GREENSBORO — On Tuesday afternoon, about 40 people showed up at a vacant shop downtown to eat a free meal.
The meal was a welcome respite.
The men, women and children that came are all challenged in some way by not being able to afford regular meals or stable housing.
The meal came with a special dessert —birthday cake.
They met for food and cake for a special reason, to celebrate Amy Murphy‘s 60th birthday.
Murphy has become a staunch advocate for those challenged by homelessness. For over four years, she has served a free fried-chicken meal, donated by a local Church’s Chicken, to about 60 to 80 people on Monday mornings at Center City Park.
Murphy, with the help of Greensboro Urban Ministry, Cone Health and United Healthcare, also distributes two booklets to help people find food. The Little Green Book lists organizations that offer free meals throughout the week. The Little Blue Book provides information on food pantries.
She has become known as “The Chicken Lady” because of the silly chicken hat she wears during the meals.
Some, like Betty Patterson, just call her “mama.”
It was Patterson’s idea to have a birthday gathering for Murphy. Patterson, or Miss Betty as she’s called, wanted to return the favor for Murphy taking her to lunch for her own birthday.
“She’s always doing something. She’s helping someone. She’s taking someone to the grocery store. Her answering machine is always full,” Patterson said. “We can’t pay her, but we can show her our appreciation.”
The plan started small. Patterson just wanted to treat Murphy to lunch at Crafted: The Art of the Taco. She had overheard Murphy say she liked the downtown restaurant. Patterson wanted to invite some of their friends from the Monday morning breakfasts.
Reaching out to folks in the homeless community isn’t easy. So Patterson put up fliers around Center City Park directing folks to go to the restaurant at 1 p.m. Aug. 1 and said guests would be responsible for their own meals. Patterson would provide dessert.
Murphy realized the implication of an open invite to a whole community. So she copied Crafted owner Kristina Fuller on a Facebook post about the gathering.
Fuller owns and operates Crafted with her mother, Rhonda Fuller. They knew that having an undetermined number of people show up at the restaurant at 1 p.m. on a Tuesday would create a challenge during the lunch rush.
So the Fullers stepped up to the plate.
They decided to cater a free meal in a vacant retail shop at 220 S. Elm St. The Fullers recently purchased the space, formerly Mack and Mack, and plan to move Art of the Taco into it next year.
Rhonda Fuller reached out to retailers in the community for help.
Michelle Schobert of Party Makers agreed to provide tables and chairs. Tony Doles of Party Chick and Paper agreed to provide the glam with a banner, balloons and confetti.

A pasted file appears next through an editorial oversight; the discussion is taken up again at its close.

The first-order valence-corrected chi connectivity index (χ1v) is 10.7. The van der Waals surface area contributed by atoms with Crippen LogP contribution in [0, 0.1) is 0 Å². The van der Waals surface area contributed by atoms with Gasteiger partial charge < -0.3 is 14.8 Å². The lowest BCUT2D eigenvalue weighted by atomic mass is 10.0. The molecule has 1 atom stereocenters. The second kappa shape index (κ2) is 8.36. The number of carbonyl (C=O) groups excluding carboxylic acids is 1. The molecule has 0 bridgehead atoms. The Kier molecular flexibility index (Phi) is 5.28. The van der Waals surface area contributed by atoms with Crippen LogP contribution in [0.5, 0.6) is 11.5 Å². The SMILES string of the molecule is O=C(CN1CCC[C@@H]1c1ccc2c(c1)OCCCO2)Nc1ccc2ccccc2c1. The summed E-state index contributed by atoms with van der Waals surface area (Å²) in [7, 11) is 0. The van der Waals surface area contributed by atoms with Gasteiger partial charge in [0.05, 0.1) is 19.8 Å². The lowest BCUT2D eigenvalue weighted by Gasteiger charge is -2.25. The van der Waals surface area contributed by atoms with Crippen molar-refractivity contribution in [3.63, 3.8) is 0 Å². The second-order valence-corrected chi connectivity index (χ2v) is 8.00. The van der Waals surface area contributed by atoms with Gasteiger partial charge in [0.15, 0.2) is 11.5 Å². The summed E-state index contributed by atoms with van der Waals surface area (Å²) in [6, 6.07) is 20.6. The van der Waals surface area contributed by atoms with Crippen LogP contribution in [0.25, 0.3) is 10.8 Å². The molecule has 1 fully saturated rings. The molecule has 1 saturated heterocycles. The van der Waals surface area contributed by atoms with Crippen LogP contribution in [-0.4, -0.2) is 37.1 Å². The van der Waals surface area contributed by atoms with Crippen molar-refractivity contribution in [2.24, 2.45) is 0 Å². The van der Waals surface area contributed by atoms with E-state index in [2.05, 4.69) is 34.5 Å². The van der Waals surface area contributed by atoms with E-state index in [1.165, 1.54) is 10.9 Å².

Cheesecakes by Alex donated cookies,
“If we were going to do it, we had to do it right,” Rhonda Fuller said.
By 12:30 p.m. Tuesday, people started lining up outside the empty shop.
When the doors opened, people filed in for plates of barbecue chicken, baked beans, coleslaw and rolls — all food that Kristina Fuller had prepared at her other restaurant, Crafted: The Art of Street Food.
The food was served by a handful of folks who sometimes help Murphy with the weekly fried-chicken meals.
Plastic cups of iced tea quenched their thirst.
Murphy offered a prayer as murmurs of “amen” floated in the air.
“Lord, we are so grateful that you bring us together as a community. … Let us understand, too, that you really do have the whole world in your hands.”
Friends signed two large cards for Murphy. There were even a few gifts, such as a chicken-print apron and a toy chicken that bobbed up and down and laid plastic eggs.
“She’s a blessing to Greensboro. It’s a wonderful gathering. It is great fun and fellowship,” said Mike Robinson, who has been going to the Center City Park meals since Murphy started them.
“It takes teamwork to make the dream work. These people keep this community going,” said friend Lawrence Crommie as he gestured at the volunteers serving food.
Murphy was clearly overwhelmed by the shower of gratitude.
“It’s been an amazing and incredible journey,” she said, fighting back tears.
She says the people she has met through her efforts have become her friends.
“There’s a big difference between being behind the serving line and being among these people,” Murphy said. “I don’t like the word ‘homeless.’ You feed a baby or a dog. I don’t feed the homeless. I serve people food, just as if they were in my house. We’re all the same.”
And Miss Betty made good on her promise for dessert. The sheet cake featured a photo of Murphy.
“If all the people she helps came today, this place wouldn’t hold all of them,” Patterson said.
“She is the sweetest thing,” Murphy said of Patterson. “Miss Betty is not powerless. Look at what she’s done.”